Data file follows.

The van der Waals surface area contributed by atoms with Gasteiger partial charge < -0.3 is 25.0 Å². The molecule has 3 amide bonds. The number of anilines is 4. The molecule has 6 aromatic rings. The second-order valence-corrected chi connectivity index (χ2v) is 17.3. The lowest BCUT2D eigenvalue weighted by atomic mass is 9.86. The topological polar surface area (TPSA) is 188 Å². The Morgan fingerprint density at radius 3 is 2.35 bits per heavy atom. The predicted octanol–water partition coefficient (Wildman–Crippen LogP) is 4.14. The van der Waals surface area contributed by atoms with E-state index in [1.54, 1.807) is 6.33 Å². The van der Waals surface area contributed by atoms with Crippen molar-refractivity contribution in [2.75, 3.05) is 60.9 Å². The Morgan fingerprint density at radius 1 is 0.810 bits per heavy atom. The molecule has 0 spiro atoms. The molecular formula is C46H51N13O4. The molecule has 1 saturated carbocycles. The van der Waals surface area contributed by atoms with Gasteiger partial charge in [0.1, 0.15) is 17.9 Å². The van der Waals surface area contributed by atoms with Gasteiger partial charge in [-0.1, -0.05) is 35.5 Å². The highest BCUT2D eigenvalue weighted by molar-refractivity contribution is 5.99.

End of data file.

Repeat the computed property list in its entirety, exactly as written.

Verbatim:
The van der Waals surface area contributed by atoms with Gasteiger partial charge < -0.3 is 25.0 Å². The molecule has 3 amide bonds. The number of anilines is 4. The molecule has 6 aromatic rings. The second-order valence-corrected chi connectivity index (χ2v) is 17.3. The lowest BCUT2D eigenvalue weighted by atomic mass is 9.86. The topological polar surface area (TPSA) is 188 Å². The Morgan fingerprint density at radius 3 is 2.35 bits per heavy atom. The predicted octanol–water partition coefficient (Wildman–Crippen LogP) is 4.14. The van der Waals surface area contributed by atoms with E-state index in [1.54, 1.807) is 6.33 Å². The van der Waals surface area contributed by atoms with Crippen molar-refractivity contribution in [2.75, 3.05) is 60.9 Å². The Morgan fingerprint density at radius 1 is 0.810 bits per heavy atom. The molecule has 0 spiro atoms. The molecular formula is C46H51N13O4. The molecule has 1 saturated carbocycles. The van der Waals surface area contributed by atoms with Gasteiger partial charge in [0.1, 0.15) is 17.9 Å². The van der Waals surface area contributed by atoms with Gasteiger partial charge in [-0.1, -0.05) is 35.5 Å². The highest BCUT2D eigenvalue weighted by molar-refractivity contribution is 5.99.